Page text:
The Church obviously grew at this time and by 1930 it was clear that an extension was necessary to cope with this growth. A scheme was finally accepted by the Trustees that double the seating capacity of the Church and providing accommodation for extended Sunday school and Young People’s activities at an estimated cost of £930.

On Saturday, 19th June 1932, the service for the Laying of the Foundation Stones of the New School Chapel was conducted by the Rev. R. Whittaker, Superintendent of the East Ham Circuit. Nineteen stones were laid, with the first being laid by Mrs Levy.

During inter-war years the church was a hive of activity with many clubs and groups operating:-

  • Sunday School (current)
  • Bible Classes  (current)
  • Sisterhood  (current)
  • Sewing group
  • Boys Brigade
  • Boy Scouts (1st Laindon – current)
  • Guides
  • Brownies
  • Gym Club
  • Cycle Club
  • Tennis Club
  • Wesleyan Guild (current)
  • Choir

After the Second World war, with the expected growth of Basildon, it was decided that a new church building and house for the minister were required. They were built during the ministry of the Rev. L Babb. The stone laying service was on the 7th January 1956, which was conducted by the Chairman of the District, Rev. Beckford. On the 8th September 1956 Her Royal Highness, Princess Alice Countess of Athlone opened it. She was given a guard of honour of scouts, guides, brownies and cubs. Following the service the Princess was escorted to the Primary Room where tea had been prepared.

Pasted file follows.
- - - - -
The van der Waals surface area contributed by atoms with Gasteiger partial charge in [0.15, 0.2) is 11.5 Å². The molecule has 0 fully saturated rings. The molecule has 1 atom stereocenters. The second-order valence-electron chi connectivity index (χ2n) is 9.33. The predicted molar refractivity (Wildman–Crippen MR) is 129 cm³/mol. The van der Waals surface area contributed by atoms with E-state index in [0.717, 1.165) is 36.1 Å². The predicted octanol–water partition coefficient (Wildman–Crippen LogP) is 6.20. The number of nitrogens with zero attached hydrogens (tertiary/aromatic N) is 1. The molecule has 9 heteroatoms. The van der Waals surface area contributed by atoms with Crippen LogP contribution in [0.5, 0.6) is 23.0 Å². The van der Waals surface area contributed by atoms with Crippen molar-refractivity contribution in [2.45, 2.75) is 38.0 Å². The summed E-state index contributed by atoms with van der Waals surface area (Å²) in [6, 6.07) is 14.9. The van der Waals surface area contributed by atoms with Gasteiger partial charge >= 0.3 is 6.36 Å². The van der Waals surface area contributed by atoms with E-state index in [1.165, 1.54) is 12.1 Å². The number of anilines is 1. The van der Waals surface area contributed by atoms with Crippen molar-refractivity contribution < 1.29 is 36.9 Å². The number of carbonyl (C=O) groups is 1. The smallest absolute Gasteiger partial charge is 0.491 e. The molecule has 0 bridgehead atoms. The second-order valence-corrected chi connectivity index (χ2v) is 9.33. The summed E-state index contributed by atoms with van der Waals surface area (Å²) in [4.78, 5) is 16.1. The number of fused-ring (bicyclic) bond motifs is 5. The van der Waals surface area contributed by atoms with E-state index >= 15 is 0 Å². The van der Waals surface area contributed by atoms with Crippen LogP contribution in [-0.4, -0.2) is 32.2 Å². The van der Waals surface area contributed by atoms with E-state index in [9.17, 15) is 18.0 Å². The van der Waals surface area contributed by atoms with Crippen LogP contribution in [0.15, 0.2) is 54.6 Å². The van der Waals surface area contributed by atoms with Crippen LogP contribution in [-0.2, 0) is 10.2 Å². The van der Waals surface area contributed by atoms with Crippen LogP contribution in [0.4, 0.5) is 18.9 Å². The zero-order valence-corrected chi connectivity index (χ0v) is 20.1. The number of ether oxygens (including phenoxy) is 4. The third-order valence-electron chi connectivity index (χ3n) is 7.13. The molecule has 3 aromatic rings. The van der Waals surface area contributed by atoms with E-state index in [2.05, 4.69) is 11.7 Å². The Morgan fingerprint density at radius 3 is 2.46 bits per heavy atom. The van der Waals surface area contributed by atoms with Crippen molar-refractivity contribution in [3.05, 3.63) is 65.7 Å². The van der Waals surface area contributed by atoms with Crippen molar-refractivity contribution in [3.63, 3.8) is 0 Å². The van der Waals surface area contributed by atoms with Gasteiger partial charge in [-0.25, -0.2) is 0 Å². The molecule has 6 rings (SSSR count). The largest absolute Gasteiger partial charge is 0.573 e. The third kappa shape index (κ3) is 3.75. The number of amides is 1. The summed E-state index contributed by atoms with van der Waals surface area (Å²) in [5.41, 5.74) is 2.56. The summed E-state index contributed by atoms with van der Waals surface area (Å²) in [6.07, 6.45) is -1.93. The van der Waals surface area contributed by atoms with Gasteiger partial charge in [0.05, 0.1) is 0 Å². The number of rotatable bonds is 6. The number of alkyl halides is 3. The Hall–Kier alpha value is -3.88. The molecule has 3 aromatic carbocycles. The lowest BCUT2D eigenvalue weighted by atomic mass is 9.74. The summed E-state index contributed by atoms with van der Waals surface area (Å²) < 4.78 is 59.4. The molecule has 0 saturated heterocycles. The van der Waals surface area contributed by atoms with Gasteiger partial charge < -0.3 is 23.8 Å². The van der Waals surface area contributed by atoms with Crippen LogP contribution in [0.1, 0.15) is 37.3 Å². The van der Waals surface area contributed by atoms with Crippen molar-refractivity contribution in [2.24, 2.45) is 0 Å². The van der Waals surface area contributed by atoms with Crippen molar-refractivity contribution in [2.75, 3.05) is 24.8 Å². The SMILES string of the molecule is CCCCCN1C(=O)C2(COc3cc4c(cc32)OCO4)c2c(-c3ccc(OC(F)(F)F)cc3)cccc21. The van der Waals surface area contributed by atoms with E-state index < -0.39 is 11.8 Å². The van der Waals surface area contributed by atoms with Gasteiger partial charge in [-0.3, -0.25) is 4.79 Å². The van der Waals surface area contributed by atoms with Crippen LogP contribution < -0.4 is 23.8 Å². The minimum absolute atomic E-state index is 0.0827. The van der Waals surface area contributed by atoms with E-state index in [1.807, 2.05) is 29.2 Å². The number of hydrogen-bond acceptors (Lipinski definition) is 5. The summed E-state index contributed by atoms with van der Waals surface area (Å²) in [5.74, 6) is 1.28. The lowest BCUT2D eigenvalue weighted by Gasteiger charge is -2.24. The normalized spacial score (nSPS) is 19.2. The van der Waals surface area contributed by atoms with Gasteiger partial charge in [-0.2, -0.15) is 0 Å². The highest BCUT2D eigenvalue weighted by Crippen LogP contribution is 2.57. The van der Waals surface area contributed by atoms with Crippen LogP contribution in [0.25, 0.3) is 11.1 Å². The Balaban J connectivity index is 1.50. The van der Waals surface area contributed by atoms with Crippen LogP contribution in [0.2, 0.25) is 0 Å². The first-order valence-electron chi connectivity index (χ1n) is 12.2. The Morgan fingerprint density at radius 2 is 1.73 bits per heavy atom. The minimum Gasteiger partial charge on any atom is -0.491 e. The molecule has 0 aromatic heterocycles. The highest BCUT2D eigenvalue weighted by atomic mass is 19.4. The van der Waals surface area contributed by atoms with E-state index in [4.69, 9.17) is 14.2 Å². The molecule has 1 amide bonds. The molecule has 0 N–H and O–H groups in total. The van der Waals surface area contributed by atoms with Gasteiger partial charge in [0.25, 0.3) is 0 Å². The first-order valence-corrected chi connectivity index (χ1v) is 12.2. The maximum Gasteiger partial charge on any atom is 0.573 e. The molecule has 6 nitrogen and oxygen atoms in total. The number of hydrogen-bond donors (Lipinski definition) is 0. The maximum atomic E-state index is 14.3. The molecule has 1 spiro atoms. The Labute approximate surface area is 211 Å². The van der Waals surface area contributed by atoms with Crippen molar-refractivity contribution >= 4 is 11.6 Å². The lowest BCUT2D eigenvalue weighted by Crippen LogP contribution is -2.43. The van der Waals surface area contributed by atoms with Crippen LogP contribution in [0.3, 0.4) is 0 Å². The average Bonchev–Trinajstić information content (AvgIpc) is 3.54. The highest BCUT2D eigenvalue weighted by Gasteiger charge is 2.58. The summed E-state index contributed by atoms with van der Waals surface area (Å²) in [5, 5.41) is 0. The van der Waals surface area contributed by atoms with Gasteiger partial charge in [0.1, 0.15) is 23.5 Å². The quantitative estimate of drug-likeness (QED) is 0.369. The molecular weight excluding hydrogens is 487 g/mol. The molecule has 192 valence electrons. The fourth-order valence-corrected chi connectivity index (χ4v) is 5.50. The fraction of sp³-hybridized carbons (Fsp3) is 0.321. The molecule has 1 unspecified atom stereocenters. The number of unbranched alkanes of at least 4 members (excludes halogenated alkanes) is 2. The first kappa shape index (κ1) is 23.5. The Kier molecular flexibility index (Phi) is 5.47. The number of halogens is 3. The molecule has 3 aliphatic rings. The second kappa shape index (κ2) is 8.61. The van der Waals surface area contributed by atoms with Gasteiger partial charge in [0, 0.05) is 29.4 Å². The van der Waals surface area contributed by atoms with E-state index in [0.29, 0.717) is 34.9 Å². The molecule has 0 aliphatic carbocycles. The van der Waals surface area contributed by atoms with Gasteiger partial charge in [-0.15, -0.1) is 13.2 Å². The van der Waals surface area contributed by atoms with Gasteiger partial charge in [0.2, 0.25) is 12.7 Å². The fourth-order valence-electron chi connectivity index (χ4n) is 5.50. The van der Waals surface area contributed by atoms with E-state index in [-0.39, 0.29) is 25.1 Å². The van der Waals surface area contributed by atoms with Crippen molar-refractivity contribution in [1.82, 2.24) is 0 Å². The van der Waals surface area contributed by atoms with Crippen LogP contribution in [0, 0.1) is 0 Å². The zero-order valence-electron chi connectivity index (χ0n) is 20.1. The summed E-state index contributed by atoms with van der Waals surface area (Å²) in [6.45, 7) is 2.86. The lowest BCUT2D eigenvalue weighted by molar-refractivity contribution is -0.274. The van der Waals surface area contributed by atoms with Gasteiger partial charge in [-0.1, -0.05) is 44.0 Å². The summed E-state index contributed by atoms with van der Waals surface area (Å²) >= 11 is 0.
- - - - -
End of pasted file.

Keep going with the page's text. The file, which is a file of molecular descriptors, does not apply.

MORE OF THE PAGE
It was not long afterwards that the congregation began to fall, the cause being the ‘run down’ of Langdon Hills shopping area, the destruction of the many homes especially the Victorian houses on the opposite side of the road to the church and families moving away because they did not want to be part of the Basildon New Town experiment. The whole social structure of the area changed and though there are now well over 3000 homes in the area there is no real centre. The church congregation is around 50 well below the dizzy heights of the 1940s, 50s. However the ministry is still strong and though a number of the activities have ceased others have taken their place.

  • Beaver’s
  • Cub’s
  • Pre-School
  • Yippi Club
  • Holiday Club (held during holidays)
  • Fellowship
  • Methodist Amateur Dramatic Society

It is a real shame that not more people involve themselves in the facilities offered by the churches of Laindon and Langdon Hills; if they did, the community spirit that disappeared with the development of Basildon might just re-appear. 

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  • Mr.J C Young (Jung- of German Wesleyan family) was my great-grandfather, thank you very much Ken Porter as I never knew him but have researched his life and family members concerned and have their photographs.. I have also now seen the picture of the memorial stone to JCY at the Methodist Church.

    By Betty Telford (25/08/2013)
  • My mother Mrs L F Norman was the first Girl Guide Captain, my father Alec Norman helped to run the Boy Scouts.  My mother made the first uniforms on her Singer sewing machine.

    By Mary Cole (nee Norman) (29/04/2012)